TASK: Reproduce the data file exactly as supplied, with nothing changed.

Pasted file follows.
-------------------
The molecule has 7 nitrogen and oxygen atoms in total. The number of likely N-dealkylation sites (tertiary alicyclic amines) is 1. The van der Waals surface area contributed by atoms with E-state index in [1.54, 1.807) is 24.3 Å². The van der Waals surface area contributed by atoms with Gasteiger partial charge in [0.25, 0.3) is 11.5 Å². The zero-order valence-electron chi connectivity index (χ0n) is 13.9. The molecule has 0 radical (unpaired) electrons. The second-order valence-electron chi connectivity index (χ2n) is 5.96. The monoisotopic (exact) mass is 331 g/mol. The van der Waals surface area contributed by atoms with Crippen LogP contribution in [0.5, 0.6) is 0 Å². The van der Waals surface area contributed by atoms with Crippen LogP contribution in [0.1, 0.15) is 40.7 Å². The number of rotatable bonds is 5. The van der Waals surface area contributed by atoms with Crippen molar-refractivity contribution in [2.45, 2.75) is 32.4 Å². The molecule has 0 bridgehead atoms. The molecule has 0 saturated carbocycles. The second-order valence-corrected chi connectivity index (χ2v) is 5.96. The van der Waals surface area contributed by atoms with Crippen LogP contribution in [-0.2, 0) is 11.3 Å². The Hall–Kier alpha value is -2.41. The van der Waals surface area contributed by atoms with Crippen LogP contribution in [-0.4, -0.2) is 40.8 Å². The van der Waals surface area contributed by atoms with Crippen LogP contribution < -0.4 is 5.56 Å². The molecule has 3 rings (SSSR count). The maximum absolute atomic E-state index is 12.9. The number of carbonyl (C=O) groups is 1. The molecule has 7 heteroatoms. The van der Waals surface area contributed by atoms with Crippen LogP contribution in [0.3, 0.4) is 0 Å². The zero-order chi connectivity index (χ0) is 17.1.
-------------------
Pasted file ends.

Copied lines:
The molecule has 7 nitrogen and oxygen atoms in total. The number of likely N-dealkylation sites (tertiary alicyclic amines) is 1. The van der Waals surface area contributed by atoms with E-state index in [1.54, 1.807) is 24.3 Å². The van der Waals surface area contributed by atoms with Gasteiger partial charge in [0.25, 0.3) is 11.5 Å². The zero-order valence-electron chi connectivity index (χ0n) is 13.9. The molecule has 0 radical (unpaired) electrons. The second-order valence-electron chi connectivity index (χ2n) is 5.96. The monoisotopic (exact) mass is 331 g/mol. The van der Waals surface area contributed by atoms with Crippen LogP contribution in [0.5, 0.6) is 0 Å². The van der Waals surface area contributed by atoms with Crippen LogP contribution in [0.1, 0.15) is 40.7 Å². The number of rotatable bonds is 5. The van der Waals surface area contributed by atoms with Crippen molar-refractivity contribution in [2.45, 2.75) is 32.4 Å². The molecule has 0 bridgehead atoms. The molecule has 0 saturated carbocycles. The second-order valence-corrected chi connectivity index (χ2v) is 5.96. The van der Waals surface area contributed by atoms with Crippen LogP contribution in [-0.2, 0) is 11.3 Å². The Hall–Kier alpha value is -2.41. The van der Waals surface area contributed by atoms with Crippen LogP contribution in [-0.4, -0.2) is 40.8 Å². The van der Waals surface area contributed by atoms with Crippen LogP contribution < -0.4 is 5.56 Å². The molecule has 3 rings (SSSR count). The maximum absolute atomic E-state index is 12.9. The number of carbonyl (C=O) groups is 1. The molecule has 7 heteroatoms. The van der Waals surface area contributed by atoms with Crippen LogP contribution in [0.3, 0.4) is 0 Å². The zero-order chi connectivity index (χ0) is 17.1.